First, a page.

Many teams would be willing to break the bank to keep two shutdown corners on their roster – after starting the 2021 season with the duo of former DPOY Stephon Gilmore and All-Pro J.C. Jackson, the New England Patriots enter the 2022 season with neither.
An undrafted free agent in 2018, Jackson signed a three-year $1.72 million contract. He played the 2021 season on a one-year second-round restricted free agent tender worth $3.38 million. Without agreeing to extension terms throughout the season, the $17.3 million franchise tag was the next option; the Patriots declined to use it.
Long-term extension or one-year tag, Jackson would go from one of the most team-friendly deals in the NFL to one of the highest-paid cornerbacks on the market. On the first day of legal tampering, Jackson signed an $82.5 million contract with $40 million guaranteed to join the Los Angeles Chargers.
The Patriots Recent History Acquiring and Retaining Elite Level CB Talent
While it may be hard to predict what exact move the Patriots will make next, history tells you it will be economical. Going back ten years, they sent a 4th round pick to the Buccaneers at the trade deadline for Aqib Talib and a 7th. After half a season in 2012, the Patriots signed Talib to conservative a one-year $5 million deal in 2013; Talib was a 2nd-Team All-Pro.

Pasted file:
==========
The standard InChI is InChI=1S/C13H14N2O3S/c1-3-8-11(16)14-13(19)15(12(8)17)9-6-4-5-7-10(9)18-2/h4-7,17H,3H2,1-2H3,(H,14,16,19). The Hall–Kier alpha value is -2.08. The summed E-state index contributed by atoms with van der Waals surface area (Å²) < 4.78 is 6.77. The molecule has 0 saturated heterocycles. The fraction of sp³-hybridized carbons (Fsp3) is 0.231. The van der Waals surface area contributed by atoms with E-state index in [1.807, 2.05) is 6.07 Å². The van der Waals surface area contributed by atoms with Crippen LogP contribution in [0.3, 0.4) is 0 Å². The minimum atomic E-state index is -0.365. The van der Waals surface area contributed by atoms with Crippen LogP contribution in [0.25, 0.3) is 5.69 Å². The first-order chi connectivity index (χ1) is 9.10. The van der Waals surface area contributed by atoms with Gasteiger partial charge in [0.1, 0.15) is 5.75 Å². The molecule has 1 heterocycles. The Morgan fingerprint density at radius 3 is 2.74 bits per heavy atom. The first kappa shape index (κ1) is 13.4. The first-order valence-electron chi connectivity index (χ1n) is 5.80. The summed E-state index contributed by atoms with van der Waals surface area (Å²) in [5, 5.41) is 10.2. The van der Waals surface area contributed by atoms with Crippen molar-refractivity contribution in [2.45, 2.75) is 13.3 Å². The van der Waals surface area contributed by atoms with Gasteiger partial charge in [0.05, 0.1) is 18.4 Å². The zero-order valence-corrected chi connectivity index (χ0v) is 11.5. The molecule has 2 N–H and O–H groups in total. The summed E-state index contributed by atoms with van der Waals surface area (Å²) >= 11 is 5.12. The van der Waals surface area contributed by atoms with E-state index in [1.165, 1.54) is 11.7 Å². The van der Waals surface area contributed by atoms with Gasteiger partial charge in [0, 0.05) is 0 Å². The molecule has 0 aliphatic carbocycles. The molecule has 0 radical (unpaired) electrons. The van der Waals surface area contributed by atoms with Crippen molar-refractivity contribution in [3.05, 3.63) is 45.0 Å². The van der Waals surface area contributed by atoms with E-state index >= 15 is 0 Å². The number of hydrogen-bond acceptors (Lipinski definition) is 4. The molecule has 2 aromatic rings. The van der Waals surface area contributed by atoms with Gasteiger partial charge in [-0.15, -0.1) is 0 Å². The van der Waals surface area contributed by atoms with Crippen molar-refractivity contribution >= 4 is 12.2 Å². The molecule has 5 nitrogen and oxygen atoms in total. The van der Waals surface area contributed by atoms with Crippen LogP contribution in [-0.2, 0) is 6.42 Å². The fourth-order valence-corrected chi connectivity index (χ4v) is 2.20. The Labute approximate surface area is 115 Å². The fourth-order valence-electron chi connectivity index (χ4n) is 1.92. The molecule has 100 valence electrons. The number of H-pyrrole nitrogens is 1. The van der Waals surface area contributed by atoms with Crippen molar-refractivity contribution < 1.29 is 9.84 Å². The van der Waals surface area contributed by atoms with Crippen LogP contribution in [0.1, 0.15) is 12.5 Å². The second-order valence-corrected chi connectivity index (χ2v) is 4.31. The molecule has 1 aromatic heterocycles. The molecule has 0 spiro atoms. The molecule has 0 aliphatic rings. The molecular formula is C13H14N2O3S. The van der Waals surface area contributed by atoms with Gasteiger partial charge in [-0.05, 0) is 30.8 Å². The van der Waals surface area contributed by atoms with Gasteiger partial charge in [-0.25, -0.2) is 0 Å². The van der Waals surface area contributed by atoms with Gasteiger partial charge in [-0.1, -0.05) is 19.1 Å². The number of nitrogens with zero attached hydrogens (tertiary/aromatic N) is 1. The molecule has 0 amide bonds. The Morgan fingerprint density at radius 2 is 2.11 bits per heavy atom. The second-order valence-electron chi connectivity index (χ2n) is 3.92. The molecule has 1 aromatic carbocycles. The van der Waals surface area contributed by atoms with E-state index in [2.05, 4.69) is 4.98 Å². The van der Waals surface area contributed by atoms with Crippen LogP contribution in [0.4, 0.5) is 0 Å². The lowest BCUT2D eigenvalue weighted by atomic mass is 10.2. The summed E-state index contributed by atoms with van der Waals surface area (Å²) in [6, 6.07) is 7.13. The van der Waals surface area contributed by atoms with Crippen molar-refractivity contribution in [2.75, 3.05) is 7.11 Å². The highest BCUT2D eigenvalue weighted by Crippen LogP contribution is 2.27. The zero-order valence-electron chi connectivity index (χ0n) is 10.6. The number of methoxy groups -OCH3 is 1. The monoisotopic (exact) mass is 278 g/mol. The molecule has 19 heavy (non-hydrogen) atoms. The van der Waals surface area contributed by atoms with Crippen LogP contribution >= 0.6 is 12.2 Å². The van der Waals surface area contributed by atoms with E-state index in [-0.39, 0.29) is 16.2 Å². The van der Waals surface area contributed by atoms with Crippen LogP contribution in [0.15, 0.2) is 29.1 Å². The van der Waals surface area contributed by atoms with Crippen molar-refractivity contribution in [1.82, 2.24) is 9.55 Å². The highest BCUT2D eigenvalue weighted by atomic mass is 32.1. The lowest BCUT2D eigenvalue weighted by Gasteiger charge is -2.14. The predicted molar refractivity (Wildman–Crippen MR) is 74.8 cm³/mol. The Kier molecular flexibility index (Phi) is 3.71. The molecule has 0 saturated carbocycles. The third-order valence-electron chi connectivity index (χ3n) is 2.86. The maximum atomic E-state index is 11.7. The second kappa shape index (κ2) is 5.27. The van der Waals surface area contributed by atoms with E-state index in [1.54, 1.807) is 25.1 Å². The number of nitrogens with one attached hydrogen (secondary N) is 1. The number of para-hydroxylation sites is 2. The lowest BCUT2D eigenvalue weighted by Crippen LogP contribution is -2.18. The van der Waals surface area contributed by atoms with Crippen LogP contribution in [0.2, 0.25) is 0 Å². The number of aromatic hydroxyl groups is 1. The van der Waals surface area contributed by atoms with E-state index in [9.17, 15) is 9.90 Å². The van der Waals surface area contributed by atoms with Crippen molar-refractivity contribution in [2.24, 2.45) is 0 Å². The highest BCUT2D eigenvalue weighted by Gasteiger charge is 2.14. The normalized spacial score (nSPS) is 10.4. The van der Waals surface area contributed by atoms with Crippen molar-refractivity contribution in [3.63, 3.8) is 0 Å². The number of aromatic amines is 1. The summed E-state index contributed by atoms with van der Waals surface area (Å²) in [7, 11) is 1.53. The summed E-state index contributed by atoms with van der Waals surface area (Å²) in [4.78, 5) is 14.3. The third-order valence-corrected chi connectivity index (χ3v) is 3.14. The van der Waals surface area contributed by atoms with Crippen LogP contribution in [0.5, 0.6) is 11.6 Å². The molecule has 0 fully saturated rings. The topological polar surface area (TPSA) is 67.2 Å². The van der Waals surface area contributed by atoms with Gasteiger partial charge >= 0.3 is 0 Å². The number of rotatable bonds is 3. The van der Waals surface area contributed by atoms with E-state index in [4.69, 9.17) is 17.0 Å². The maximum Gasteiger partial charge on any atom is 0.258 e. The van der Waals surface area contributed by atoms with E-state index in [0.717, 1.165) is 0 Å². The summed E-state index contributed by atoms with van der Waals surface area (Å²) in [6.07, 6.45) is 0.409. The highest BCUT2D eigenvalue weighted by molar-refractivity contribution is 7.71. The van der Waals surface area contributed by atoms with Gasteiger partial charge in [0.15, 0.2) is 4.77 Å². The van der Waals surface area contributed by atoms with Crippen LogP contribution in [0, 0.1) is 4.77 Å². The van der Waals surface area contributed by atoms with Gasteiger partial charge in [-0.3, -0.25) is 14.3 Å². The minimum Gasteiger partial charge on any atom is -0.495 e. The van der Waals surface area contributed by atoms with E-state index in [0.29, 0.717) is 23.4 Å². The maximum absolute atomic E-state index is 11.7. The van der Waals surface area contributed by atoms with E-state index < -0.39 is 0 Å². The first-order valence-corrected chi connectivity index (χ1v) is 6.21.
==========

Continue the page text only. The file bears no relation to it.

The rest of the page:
While Talib signed a massive six-year deal worth $57 million with $26 million in guarantees the following season, the Patriots signed Darrelle Revis to a shorter two-year, $32 million contract with $11.5 in guarantees. Revis was a 1st-Team All-Pro in 2014. The Patriots opted not to pick up his option the next season, saving them $20 million.
In 2017, the Patriots signed Stephon Gilmore to a five-year $65 million contract. While significant, the agreement accounted for just 7.8% of the salary cap at signing, a smaller percentage than Trumaine Johnson, Xavier Rhodes, Desmond Trufant, A.J. Bouye signed for that same offseason, according to Over the Cap.
Potential Change in Defensive Philosophy?
When considering why The Patriots may not value Jackson similarly to their No. 1 corners of the past, their change in defensive philosophy could tell the story.
After seven weeks of deploying Jackson in man coverage more than 50% of their coverage snaps, he played 50% of snaps in man coverage just twice for the remaining 10 games of the regular season. With this change, perhaps Bill Belicheck questions if paying Jackson, who’s valued as an elite man corner, is worth it in a more zone-heavy scheme.
Without Jackson, the Patriots have just Jalen Mills, Joejuan Williams, Myles Bryant, and Shaun Wade at outside corner on the roster. With Jackson and Gilmore at the top of the market, there is depth in this class for the Patriots to give a similar offer to Jalen Mills’ 4-year $24 million contract from last season. Donte Jackson is a younger and less expensive option with scheme versatility.
Belicheck will also be looking to this year’s deep cornerback class to add depth to the depleted room. Two cornerbacks the Patriots could target as late Day 1/early Day 2 options are Washington’s Kyler Gordon and Florida’s Kaiir Elam. As later Day 2/early Day 3 options, Mississippi State’s Martin Emerson and Alabama’s Jalyn Armour-Davis could be potential fits as well.